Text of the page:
Uploaded on Jul 12, 2008
I'm only doing this video as a courtesy filling a request from some other people (I can't stand being on camera).
This is how I've been doing floating tremolos for years and it has worked about 90% of the time for me. This method is not like the other ones posted here on youtube...look at how they block the tremolo and how I do it and you will see the advantage of doing it this way pretty quickly.
Non-locking tremolos are a lot more complicated because the nut comes into play...with a locking floyd style tremolo its pretty easy if you know how to start off with a good reference point. This method will work on strats and similar guitars with vintage/non-locking nut tremolos. You just need to concentrate on getting the nut finished and watch how you wrap your strings on the tuners.
I've heard all kinds of silly stuff over the years:
-Buy an original Floyd Rose if you want it to work
-Install one string at a time or its screwed up
-You can't pull up on it
-Take it to a professional and have it done
-A lot of other stuff that I can't put here because children may read it
I haven't had any of those problems using this method. There are a few other videos on here that start out with a great theory, block the trem and then when it comes to adjusting the spring tension it becomes "you have to go back and forth and mess with it". I'm lazy and don't have time for that; this is the laziest, easiest way to do it IMHO.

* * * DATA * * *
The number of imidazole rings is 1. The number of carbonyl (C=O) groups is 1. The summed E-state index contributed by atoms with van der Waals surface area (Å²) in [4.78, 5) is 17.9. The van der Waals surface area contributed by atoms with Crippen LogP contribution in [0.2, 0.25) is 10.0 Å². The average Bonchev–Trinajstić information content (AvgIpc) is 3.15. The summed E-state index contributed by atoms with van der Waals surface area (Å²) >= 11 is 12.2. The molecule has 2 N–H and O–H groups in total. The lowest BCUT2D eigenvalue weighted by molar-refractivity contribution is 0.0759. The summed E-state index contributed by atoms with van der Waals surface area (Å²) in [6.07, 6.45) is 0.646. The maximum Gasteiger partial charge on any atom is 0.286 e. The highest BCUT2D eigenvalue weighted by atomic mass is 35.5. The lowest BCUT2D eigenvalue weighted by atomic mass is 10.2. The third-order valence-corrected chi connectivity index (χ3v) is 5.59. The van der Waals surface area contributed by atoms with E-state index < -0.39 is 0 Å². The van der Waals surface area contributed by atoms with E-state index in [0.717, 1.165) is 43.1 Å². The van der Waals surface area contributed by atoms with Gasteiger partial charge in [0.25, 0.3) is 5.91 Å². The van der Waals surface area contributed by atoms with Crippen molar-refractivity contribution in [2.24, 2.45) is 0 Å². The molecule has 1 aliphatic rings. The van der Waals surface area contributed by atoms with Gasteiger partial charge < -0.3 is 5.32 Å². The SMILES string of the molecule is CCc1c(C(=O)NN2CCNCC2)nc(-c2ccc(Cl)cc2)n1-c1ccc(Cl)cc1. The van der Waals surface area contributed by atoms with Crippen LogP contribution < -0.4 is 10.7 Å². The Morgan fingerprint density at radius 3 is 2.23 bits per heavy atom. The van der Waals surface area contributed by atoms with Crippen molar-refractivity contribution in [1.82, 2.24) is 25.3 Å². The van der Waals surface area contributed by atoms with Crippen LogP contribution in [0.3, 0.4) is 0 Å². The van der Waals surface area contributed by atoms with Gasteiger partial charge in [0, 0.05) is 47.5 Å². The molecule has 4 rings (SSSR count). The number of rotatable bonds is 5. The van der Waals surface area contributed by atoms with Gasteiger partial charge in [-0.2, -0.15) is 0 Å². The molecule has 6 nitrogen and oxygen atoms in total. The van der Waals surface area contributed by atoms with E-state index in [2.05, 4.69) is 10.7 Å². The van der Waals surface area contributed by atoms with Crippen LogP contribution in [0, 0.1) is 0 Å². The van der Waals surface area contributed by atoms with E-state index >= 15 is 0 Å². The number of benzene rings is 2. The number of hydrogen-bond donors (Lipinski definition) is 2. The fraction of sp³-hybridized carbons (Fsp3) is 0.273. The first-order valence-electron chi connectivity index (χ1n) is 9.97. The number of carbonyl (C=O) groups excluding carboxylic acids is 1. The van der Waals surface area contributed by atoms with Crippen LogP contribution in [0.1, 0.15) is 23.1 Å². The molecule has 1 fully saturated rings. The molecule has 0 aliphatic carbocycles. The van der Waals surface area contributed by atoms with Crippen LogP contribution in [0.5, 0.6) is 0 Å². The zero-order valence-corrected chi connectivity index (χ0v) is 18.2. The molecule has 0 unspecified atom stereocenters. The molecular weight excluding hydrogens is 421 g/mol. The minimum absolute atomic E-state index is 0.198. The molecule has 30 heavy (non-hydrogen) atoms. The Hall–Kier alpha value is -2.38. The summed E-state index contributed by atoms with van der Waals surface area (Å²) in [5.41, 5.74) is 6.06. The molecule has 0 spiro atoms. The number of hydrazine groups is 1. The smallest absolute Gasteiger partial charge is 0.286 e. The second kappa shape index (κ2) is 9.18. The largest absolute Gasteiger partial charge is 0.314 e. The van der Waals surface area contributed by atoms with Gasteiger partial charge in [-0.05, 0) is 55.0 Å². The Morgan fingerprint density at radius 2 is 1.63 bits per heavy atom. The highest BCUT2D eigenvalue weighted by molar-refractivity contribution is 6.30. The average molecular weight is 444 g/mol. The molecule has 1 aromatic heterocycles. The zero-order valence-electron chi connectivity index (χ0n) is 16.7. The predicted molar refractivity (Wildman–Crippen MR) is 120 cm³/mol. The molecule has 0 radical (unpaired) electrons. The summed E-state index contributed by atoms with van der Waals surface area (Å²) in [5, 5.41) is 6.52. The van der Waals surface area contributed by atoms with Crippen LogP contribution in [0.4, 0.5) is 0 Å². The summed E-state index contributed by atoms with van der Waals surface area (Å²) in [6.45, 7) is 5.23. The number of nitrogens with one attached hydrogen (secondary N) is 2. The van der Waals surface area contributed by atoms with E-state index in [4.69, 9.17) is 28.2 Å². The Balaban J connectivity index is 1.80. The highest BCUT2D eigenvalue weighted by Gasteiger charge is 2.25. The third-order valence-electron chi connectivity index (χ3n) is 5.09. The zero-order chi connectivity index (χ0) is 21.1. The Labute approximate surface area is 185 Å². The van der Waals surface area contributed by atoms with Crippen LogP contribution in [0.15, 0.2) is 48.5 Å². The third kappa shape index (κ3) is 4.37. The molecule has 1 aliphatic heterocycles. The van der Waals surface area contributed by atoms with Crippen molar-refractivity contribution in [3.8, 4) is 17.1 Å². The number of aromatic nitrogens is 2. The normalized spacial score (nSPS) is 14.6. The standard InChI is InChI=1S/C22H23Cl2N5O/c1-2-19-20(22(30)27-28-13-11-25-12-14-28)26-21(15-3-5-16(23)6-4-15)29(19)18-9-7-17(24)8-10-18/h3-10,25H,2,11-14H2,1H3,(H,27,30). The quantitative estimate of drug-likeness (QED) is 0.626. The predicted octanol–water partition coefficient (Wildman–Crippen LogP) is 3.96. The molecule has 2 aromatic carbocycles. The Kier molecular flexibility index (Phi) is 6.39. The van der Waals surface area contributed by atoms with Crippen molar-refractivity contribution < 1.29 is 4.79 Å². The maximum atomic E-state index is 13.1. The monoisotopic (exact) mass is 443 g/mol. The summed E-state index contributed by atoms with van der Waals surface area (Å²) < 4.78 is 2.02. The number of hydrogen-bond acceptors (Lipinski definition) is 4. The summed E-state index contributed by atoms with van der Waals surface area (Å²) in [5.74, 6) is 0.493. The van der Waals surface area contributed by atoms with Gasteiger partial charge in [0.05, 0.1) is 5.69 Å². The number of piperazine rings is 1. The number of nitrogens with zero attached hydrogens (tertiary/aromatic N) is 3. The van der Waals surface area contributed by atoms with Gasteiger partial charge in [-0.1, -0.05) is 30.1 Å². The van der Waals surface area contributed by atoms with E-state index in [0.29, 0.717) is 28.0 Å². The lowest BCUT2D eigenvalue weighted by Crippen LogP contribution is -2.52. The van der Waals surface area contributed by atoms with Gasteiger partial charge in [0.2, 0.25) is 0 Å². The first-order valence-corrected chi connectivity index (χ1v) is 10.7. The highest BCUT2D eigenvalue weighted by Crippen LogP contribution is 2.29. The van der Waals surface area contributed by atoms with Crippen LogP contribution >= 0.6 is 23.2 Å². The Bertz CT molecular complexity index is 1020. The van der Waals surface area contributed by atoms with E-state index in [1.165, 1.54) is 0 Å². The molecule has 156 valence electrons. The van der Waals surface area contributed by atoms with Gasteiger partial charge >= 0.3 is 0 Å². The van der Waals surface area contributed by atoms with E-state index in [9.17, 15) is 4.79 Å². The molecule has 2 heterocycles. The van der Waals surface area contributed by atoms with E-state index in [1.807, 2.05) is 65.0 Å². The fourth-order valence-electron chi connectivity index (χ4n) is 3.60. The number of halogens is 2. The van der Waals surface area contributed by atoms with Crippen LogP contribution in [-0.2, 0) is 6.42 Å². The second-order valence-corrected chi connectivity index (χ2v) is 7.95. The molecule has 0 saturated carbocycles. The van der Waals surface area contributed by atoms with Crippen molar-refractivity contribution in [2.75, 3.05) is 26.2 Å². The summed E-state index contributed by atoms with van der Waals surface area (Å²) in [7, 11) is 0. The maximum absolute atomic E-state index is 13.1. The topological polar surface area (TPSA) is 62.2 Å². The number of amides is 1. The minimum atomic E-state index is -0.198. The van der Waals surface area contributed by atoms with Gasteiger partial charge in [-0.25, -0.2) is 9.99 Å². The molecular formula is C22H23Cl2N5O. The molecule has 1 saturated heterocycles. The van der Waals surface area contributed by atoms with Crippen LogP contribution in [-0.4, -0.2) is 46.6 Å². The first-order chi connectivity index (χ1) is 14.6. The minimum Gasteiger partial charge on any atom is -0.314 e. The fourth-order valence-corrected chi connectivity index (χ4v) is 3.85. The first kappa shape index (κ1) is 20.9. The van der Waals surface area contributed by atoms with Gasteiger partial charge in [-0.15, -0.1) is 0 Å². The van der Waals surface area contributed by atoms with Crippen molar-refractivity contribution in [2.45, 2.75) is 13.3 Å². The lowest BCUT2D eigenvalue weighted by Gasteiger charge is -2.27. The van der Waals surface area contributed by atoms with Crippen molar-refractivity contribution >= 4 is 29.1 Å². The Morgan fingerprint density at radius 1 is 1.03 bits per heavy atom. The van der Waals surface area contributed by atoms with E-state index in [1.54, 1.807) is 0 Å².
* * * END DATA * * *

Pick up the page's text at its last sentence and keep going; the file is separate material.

Now I had to edit this for length so there are a few jumps, especially where the tremolo is miraculously blocked properly. There are also a few things missing like talking about stretching the strings a bit (these were already on there for a week), lubing and maintaining the tremolo (plenty of other good videos for that) and setting the action and intonation (too much for 10 minutes of time). This is just to show that you can rip all the strings off at once, start from no where and get it tuned up and working well within a few minutes with a good plan.